Understanding capital spend is also key. Capital spend is for investments a company makes that will benefit them for more than a year. Think buildings, vehicles, machinery, etc… Instead of recognizing this as an expense immediately, the benefit is depreciated across the life of the asset. Understanding the capital intensity of a business (how much capital a business uses to operate) is important. For instance, Spotify spends significantly less capital than other businesses. Interestingly enough, some businesses can surprise you with how much they spend on capital. For example, Facebook spends significantly more capital than Tesla. How is this possible with one being a car manufacturer and the other essentially an ad company? The answer comes down to data centers for Facebook, and Tesla being thrifty (or cheap). It is also important to note that Facebook has extremely high gross margins (main cost is capitalized), while Tesla has notoriously low gross margins. Capital spend is found on the cash flow, not the P&L. That being said, capital spend does end up on the P&L via depreciation.
Depreciation and amortization can get confusing, but at the basic level they are slowly recognizing capital expenditures (since capital isn’t considered an operating expense). A quick example will help. Let’s say we buy a warehouse for $600k. That is a $600k capital expenditure, but we will get the benefit of the warehouse for years to come. Accountants assign an amount of time to recognize this benefit across (say 30 years), then you depreciate the asset (the warehouse) across that time. So $600k cost across 30 years would mean recognizing $20k in depreciation per year.
Financials are not everything, but they are a tool in revealing the truth. And the P&L is just a small but important part of financials. Does the P&L match management’s narrative? Does the P&L match the market’s narrative? If no, why not? Financials lead to questions, not answers. Financials don’t run a business. The financials are a representation of the business. They are a tool for investors, but not the only tool. The P&L really only does two things: backs up the narrative (of the market, management, etc…) and creates questions (i.e why are margins declining?). Nobody can understand a business from solely looking at a P&L, but nobody can understand a business without looking at one either.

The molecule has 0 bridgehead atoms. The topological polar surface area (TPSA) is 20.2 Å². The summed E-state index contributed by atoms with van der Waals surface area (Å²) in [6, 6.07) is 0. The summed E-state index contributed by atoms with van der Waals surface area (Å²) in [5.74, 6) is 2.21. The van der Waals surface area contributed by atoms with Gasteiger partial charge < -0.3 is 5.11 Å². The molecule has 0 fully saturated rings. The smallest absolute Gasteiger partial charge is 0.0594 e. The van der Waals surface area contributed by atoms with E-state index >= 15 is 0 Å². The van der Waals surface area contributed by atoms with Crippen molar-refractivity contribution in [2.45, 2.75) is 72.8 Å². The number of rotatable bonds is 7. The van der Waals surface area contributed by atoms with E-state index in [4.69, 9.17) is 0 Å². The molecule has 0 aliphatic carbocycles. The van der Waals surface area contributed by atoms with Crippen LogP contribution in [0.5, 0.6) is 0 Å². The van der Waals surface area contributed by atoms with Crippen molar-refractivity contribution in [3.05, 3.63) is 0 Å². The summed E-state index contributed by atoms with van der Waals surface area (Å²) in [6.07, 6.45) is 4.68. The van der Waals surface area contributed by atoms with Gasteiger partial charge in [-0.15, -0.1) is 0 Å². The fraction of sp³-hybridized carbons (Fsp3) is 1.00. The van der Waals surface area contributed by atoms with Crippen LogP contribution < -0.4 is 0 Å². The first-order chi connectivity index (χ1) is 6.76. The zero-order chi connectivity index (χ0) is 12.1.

Stitch Fix is a great example of how financials can back up a narrative. When I first heard of Stitch Fix, I was skeptical (at best). Stitch Fix is going to hand-pick low margin clothing for a customer, ship it to them, have them keep what they like, then ship the rest back? That company is going to make money and keep the customer happy? Sounds like a great way to burn cash as you pay to acquire customers, then burn even more as you fulfill those orders. But then you look at the P&L. Wait? This company is borderline profitable and growing? In addition to the P&L, the balance sheet is relatively clean. What is happening here? I used the financials as a means of checking my beliefs and what I believed didn’t jive with the financials. I reviewed more and realized my initial beliefs were lazy. I was wrong and went long Stitch Fix.
Investing is exploring contradictions in companies and finding the truth. Listen to management talk, read FinTwit, think about the industry and review the financials. Understand the business, then explore the contradictions.